Streams and Mountains without End 1100–1150. China, late Northern Song dynasty (960–1127) to the Jin dynasty (1115–1234). Handscroll, ink and slight color on silk; 35.1 x 1,103.8 cm. Gift of the Hanna Fund 1953.126
Silent Poetry: Masterworks of Chinese Painting is a new focus exhibition organized to celebrate the publication of a similarly titled book, which offers a detailed examination of more than 100 of the museum’s finest Chinese paintings. Far more than a traditional catalogue of selected works, this substantial book (about 500 pages and weighing nine pounds) sets out critical scholarship, reaffirming the significance of connoisseurship in Chinese painting studies using the remarkable Cleveland collection.
The publication reflects the contributions of several generations of curators and historians of Chinese art. Not only does it pay tribute to the distinguished collection assembled by former director Sherman E. Lee and former curator Wai-kam Ho, but it also uses these rich resources, together with new acquisitions, as the basis for fresh studies that reflect new scholarship. Curator emeritus Ju Hsi Chou initiated this project when he joined the museum in 1998 and, after his retirement in 2004, continued to work on it with unfailing commitment, leading the research, which incorporates contributions by the most recent curator, Anita Chung. It has been a marathon project, drawing upon past accomplishments as a source of inspiration for the pursuit of new knowledge. The catalogue offers theoretical contributions and establishes critical methods for examining Chinese paintings. It provides in-depth information for arguing the outstanding significance of individual works and, at times, for questioning established views, with penetrating insights. While certain entries challenge widely held opinions regarding authenticity, authorship, and date, the catalogue offers a methodological framework for the critical study of Chinese painting. Probing into aspects of connoisseurship, it will no doubt make a lasting contribution to the field.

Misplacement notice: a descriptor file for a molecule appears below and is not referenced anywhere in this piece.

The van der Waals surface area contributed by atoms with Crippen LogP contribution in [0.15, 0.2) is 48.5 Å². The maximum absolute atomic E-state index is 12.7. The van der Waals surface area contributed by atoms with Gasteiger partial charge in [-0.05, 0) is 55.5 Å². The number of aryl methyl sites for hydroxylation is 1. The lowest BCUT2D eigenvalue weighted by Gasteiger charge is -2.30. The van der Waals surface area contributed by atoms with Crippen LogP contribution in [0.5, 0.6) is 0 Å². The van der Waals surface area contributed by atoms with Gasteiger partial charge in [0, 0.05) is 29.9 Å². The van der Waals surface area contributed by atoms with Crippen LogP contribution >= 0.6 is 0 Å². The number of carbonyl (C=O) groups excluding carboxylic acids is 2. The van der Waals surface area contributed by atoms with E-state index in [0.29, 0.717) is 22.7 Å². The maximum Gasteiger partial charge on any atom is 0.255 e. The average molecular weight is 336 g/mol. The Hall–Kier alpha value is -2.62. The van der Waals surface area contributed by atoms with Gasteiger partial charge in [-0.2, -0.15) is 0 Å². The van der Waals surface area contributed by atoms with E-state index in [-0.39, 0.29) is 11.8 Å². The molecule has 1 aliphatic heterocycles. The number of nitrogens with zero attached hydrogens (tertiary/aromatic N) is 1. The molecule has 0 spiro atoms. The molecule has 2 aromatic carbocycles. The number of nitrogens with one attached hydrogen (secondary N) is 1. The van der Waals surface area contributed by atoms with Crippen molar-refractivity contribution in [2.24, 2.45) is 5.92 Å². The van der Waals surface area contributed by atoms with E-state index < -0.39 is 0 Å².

500 pages and nine pounds of awesome Chinese painting. $125, hardbound only
With the opening of new Chinese galleries, the museum’s collection is once again available for public enjoyment. Because of the museum’s commitment to interpreting (and reinterpreting) the collection to engage a range of audiences, from specialists to visitors of all backgrounds, we hope this scholarly publication, intellectually ambitious by its nature, will also provide a solid foundation for developing rich and diverse educational and public programs in the service of a broad audience. We furthermore trust that it will engage an international community of Chinese art historians and stimulate new scholarship on the museum’s collection. We are profoundly grateful to June and Simon K. C. Li for their great dedication to the study of Chinese art and culture, and their vision to support this project. We are equally indebted to the Henry Luce Foundation. Their generosity and patience have made the publication possible.
The focus exhibition offers a concise but captivating introduction to Chinese painting through a selection of ten rarely seen handscrolls from the museum collection, ranging from the 12th-century Streams and Mountains without End to the 18th-century Portraits of Emperor Qianlong, the Empress, and Eleven Imperial Consorts by Giuseppe Castiglione (Italian, 1688–1766) and later Chinese artists.
Cleveland Art, November/December 2015